Raul Labrador Adjourns Idaho GOP Meeting As Party Hits 'Rock Bottom'

WASHINGTON, DC - FEBRUARY 10:  Rep. Raul Labrador (R-ID), speaks at the Conservative Political Action conference (CPAC), on F
WASHINGTON, DC - FEBRUARY 10: Rep. Raul Labrador (R-ID), speaks at the Conservative Political Action conference (CPAC), on February 10, 2011 in Washington, DC. The CPAC annual gathering is a project of the American Conservative Union. (Photo by Mark Wilson/Getty Images)

The Idaho Republican running for House majority leader had to adjourn the state GOP convention on Saturday without accomplishing much of anything, after infighting brought the meeting to a total standstill.

Idaho Republicans met for a three-day convention starting on Thursday, with the goal of passing several amendments to the party's platform and electing a new party chair. But the event became a battle between the tea party and its foes, as the far right aimed to make up for the beating they took in the state's May 20 primary election by removing contentiously elected delegates. Those delegates accused tea partiers of attempting to work the system to ensure a tea partier became the new state GOP chair.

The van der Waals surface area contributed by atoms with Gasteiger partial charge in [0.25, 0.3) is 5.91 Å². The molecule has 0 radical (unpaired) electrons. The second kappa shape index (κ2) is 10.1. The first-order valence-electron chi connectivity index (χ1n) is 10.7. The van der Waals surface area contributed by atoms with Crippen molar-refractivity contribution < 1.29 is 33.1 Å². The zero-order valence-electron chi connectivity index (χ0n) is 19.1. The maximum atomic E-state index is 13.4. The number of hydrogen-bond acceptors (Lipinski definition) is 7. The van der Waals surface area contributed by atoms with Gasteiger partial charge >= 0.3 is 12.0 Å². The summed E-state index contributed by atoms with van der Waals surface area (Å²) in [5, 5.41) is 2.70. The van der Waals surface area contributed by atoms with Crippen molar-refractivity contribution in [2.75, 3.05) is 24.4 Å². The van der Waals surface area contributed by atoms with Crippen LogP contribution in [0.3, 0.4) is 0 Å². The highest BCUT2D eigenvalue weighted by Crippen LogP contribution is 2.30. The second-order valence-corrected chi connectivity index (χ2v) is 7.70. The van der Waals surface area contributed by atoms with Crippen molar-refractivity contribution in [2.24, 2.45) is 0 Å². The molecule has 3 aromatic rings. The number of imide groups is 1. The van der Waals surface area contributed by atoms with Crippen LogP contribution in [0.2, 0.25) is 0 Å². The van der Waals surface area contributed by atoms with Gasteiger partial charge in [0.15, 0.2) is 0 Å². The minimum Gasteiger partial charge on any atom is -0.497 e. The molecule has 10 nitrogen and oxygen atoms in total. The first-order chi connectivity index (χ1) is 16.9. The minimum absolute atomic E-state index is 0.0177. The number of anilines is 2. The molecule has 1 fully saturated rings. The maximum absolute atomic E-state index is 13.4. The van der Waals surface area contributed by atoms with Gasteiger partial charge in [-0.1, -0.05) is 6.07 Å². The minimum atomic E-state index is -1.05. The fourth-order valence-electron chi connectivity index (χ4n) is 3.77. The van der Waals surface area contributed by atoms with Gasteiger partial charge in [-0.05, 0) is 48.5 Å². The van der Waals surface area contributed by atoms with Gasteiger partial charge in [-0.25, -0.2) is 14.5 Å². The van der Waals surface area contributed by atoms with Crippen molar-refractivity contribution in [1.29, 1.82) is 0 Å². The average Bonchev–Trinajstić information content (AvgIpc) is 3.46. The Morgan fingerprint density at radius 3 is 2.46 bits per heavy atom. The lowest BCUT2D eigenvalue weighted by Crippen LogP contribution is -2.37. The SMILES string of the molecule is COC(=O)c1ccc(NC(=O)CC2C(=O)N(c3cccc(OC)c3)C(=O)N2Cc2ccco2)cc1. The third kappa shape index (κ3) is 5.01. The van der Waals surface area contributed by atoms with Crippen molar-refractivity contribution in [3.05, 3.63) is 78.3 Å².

By Saturday, all 15 delegates from Bannock County were successfully unseated, while attempts to unseat delegates from Ada and Twin Falls counties were in the works. Rep. Raul Labrador (R-Idaho), the convention chairman, ended up bringing the meeting to an end before delegates could elect a new state party chair or vote on any party platform amendments, as they had set out to do.

“This is as low as the party can go,” said Labrador, according to the AP. “We have hit bottom. I think the party has no choice but to go up from here.”

The turmoil doesn't bode well for Labrador, who announced his intent to run for House majority leader last week.

House Majority Leader Eric Cantor (R-Va.) suffered a stunning primary loss and will step down from the leadership role. Labrador on Friday joined the race to succeed Cantor, saying he hopes to create "a leadership team that can bring the Republican conference together" as majority leader.

Labrador has billed himself as the candidate who can facilitate unity between House leaders and the tea party, but he faces long odds against House Majority Whip Kevin McCarthy (R-Calif.), who started rounding up support among republicans last Wednesday.

“There’s always been disagreement on platforms and things like that, but to go to the level they went to this time to disqualify people,” state Sen. Chuck Winder said of the Idaho state Republican convention, according to The Spokesman-Review. “People that have been around a long time don’t remember anything like this.”

CORRECTION: Cantor was originally misidentified as a representative from South Carolina. He represents Virginia.



Conservatives Pointing Fingers